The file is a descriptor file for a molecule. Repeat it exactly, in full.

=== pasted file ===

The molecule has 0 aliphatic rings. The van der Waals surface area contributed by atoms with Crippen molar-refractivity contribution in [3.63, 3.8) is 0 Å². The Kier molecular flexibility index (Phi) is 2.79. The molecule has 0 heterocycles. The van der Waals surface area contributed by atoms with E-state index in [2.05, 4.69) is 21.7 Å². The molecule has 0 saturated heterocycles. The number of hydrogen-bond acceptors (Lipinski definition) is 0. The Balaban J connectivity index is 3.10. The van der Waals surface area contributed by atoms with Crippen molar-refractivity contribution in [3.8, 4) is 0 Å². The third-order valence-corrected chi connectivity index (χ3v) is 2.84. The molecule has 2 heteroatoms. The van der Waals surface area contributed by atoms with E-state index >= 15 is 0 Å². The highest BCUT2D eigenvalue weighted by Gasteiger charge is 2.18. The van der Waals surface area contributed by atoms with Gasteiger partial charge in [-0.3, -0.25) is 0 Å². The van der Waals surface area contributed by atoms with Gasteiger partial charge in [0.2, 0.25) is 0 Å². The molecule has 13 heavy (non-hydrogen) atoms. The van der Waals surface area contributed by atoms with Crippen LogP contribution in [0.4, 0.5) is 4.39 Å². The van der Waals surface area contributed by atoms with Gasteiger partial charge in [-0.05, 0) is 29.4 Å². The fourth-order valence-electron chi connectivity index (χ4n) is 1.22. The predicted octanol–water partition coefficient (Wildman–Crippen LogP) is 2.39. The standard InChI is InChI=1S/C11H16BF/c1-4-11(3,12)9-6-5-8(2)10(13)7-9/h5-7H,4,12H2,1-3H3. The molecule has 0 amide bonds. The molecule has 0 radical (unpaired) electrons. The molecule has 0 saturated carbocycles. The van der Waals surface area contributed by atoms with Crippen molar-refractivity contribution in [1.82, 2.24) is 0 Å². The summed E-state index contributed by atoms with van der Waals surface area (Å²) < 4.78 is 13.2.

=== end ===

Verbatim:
The molecule has 0 aliphatic rings. The van der Waals surface area contributed by atoms with Crippen molar-refractivity contribution in [3.63, 3.8) is 0 Å². The Kier molecular flexibility index (Phi) is 2.79. The molecule has 0 heterocycles. The van der Waals surface area contributed by atoms with E-state index in [2.05, 4.69) is 21.7 Å². The molecule has 0 saturated heterocycles. The number of hydrogen-bond acceptors (Lipinski definition) is 0. The Balaban J connectivity index is 3.10. The van der Waals surface area contributed by atoms with Crippen molar-refractivity contribution in [3.8, 4) is 0 Å². The third-order valence-corrected chi connectivity index (χ3v) is 2.84. The molecule has 2 heteroatoms. The van der Waals surface area contributed by atoms with E-state index >= 15 is 0 Å². The highest BCUT2D eigenvalue weighted by Gasteiger charge is 2.18. The van der Waals surface area contributed by atoms with Gasteiger partial charge in [-0.3, -0.25) is 0 Å². The van der Waals surface area contributed by atoms with Gasteiger partial charge in [0.2, 0.25) is 0 Å². The molecule has 13 heavy (non-hydrogen) atoms. The van der Waals surface area contributed by atoms with Crippen LogP contribution in [0.4, 0.5) is 4.39 Å². The van der Waals surface area contributed by atoms with Gasteiger partial charge in [-0.05, 0) is 29.4 Å². The fourth-order valence-electron chi connectivity index (χ4n) is 1.22. The predicted octanol–water partition coefficient (Wildman–Crippen LogP) is 2.39. The standard InChI is InChI=1S/C11H16BF/c1-4-11(3,12)9-6-5-8(2)10(13)7-9/h5-7H,4,12H2,1-3H3. The molecule has 0 amide bonds. The molecule has 0 radical (unpaired) electrons. The molecule has 0 saturated carbocycles. The van der Waals surface area contributed by atoms with Crippen molar-refractivity contribution in [1.82, 2.24) is 0 Å². The summed E-state index contributed by atoms with van der Waals surface area (Å²) < 4.78 is 13.2.